The inventor initially discovered using a yeast-two hybrid assay that all four syndecans engage the cytoplasmic domain of the β4 integrin, relying in part on the conserved C2 domain at their extreme C-terminus (Wang et al., 2010) (see FIGS. 5A-B). Extending this to functional studies, the inventor found find that although all four syndecans engage the integrin cytoplasmic domain, there is apparent specificity in which syndecan associates with the integrin when it is complexed with different receptor tyrosine kinases. Focusing on syndecan-4 (Sdc4), he found that Sdc4 associates with α6β4 integrin and EGFR. Immunoprecipitation of either Sdc4, the β4 integrin subunit (which precipitates the α6β4 integrin), or EGFR causes precipitation of EGFR from lysates of head and neck squamous carcinoma (HNSCC) cells (FIG. 2) and from breast epithelial cells, including the normal MCF10A cells or the breast carcinoma BT474 (FIG. 3). The inventor found that this is specific for Sdc4, as immunoprecipitation of Sdc1 (as a comparison) co-precipitates the integrin (not shown), but fails to co-precipitate EGFR (shown for the breast epithelial cells in FIG. 3).
 It is known that keratinocyte migration depends on the α6β4 and mimics a normal skin wound healing mechanism that occurs in response to EGF. The α6β4 and α3β1 integrins collaborate to deposit laminin (LN332), which is the ligand recognized by these two integrins, and then use the integrins for the signaling mechanism necessary for migration on this substratum (Russell et al., 2003; Sehgal et al., 2006). Testing the migration of human HaCat keratinocytes in a scratch wound assay in which EGF stimulates wound closure, the inventor found that blocking either of these two integrins, or blocking their binding site on LN332, disrupts wound closure, as expected (FIG. 4A). The inventor also found that migration is not inhibited by 10 μM tyrphostin AG825, which blocks the kinase activity of the EGFR family member HER2 but does not block EGFR; in contrast, the EGFR-specific kinase inhibitor Iressa (getintinib) used at 1 μM, which fails to block HER2 but inhibits EGFR, does block wound closure, confirming that the signaling mechanism leading to cell migration depends on the EGFR (FIG. 4A). Next, the inventor silenced the expression of the two main syndecans expressed on the HaCat cells--Sdc1 and Sdc4. He found that silencing human Sdc1 expression has only a minimal effect on cell migration, an effect that can be rescued by expression of mouse Sdc1 (which is not affected by the siRNA used to silence the human form), but cannot be rescued by Sdc1 lacking its C2 region (mSdc1ΔC2) necessary for engaging the α6β4 integrin cytoplasmic domain. This cytoplasmic domain engagement by the syndecan is necessary for phosphorylation of the integrin by the HER2 kinase (Wang et al., 2010), suggesting that Sdc1 engagement with the integrin may have some role, although a minor one, in the migration mechanism. In contrast, silencing Sdc4 expression reduces migration to that of non-stimulated cells (e.g., no EGF addition). This migration is rescued by expression of mouse Sdc4, but cannot be rescued by Sdc4.sup.ΔC2 that fails to engage the β4 integrin cytoplasmic domain (FIG. 4B). This implicates Sdc4 and its interaction with the integrin during EGF stimulated migration, likely reflecting the association observed via Immunoprecipitation in FIGS. 2 and 3.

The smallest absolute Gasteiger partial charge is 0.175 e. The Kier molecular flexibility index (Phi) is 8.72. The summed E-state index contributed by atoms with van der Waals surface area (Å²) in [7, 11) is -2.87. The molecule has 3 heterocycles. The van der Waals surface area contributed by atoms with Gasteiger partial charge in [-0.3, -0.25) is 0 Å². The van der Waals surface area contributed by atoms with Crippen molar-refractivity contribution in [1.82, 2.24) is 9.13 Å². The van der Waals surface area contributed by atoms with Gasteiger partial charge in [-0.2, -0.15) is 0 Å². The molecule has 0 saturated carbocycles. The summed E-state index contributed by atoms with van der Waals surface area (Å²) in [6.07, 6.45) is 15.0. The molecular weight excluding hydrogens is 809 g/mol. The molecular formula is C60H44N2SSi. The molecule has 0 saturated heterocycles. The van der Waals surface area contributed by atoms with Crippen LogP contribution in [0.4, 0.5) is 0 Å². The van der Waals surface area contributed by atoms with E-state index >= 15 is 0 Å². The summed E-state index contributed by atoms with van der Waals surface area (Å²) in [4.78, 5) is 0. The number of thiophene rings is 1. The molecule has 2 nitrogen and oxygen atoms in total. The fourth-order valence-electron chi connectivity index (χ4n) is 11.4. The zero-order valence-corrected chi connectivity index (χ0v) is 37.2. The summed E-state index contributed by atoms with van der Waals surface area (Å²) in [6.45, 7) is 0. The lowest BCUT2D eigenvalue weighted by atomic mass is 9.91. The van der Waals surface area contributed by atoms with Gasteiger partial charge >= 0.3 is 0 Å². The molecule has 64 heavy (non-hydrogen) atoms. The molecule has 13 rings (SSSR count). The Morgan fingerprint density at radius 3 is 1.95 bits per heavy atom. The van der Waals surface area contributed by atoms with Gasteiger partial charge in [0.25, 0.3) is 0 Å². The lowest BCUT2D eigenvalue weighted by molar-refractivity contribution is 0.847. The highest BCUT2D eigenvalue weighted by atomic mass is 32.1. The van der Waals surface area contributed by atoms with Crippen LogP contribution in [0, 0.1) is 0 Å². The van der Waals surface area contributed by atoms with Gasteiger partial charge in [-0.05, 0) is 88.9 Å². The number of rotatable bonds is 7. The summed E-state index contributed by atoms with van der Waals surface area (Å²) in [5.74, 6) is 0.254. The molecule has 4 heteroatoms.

Further comparing the integrin association with either Sdc1 or Sdc4, the inventor found that the syndecans rely on distinct and highly specific cytoplasmic and extracellular motifs to assemble these receptor complexes and that these specific interactions dictate whether the mechanism will rely on Sdc1 and HER2 kinase to cause haptotactic migration, or Sdc4 and EGFR kinase for EGF-stimulated chemotaxis. Binding motifs near the C-terminus of both Sdc1 and Sdc4 engage binding sites near the C-terminus of the β4 integrin, but these binding sites are distinct for the two syndecans (FIGS. 5A-B). At least one amino acid within the EFYA sequence (the C2 region) that both syndecans share at their extreme C-terminus seems to be required (explaining why the ΔC2 mutants fail to engage the integrin), but additional amino acids in the V region that is not shared between the two receptors also have a role. In the β4 integrin, the binding site for both syndecans is within the last 24 amino acids at its C-terminus, as deletion of this region abolishes binding for both syndecans. The inventor found that E1729 in the β4 cytoplasmic domain is highly specific for Sdc4, as its mutation to alanine (β4.sup.E1729A mutant) reduces its affinity for Sdc4 without affecting its affinity for Sdc1. Conversely, R1733 is highly specific for Sdc1, as its mutation to alanine (β4.sup.R1733A mutant) reduces its affinity for Sdc1 but not Sdc4. These two mutants act as dominant negative mutants when expressed in cells; that is, the E1729A mutant competes for the Sdc4-coupled mechanism and blocks it, whereas the R1733A mutant competes for and blocks the Sdc1-coupled mechanism. When expressed in HaCat or MCF10A cells that appear to rely on Sdc4 for EGF-stimulated chemotaxis (based on siRNA silencing of Sdc4), the inventor found that the β4.sup.E1729A mutant that disrupts the Sdc4-specific signaling mechanism blocks the migratory response of the cells to EGF; In contrast, the Sdc1-specific β4.sup.R1733A mutant does not block the response, providing additional support for the hypothesis that Sdc4 and its coupling to the α6β4 integrin is necessary for this EGF-mediated signaling (FIG. 7).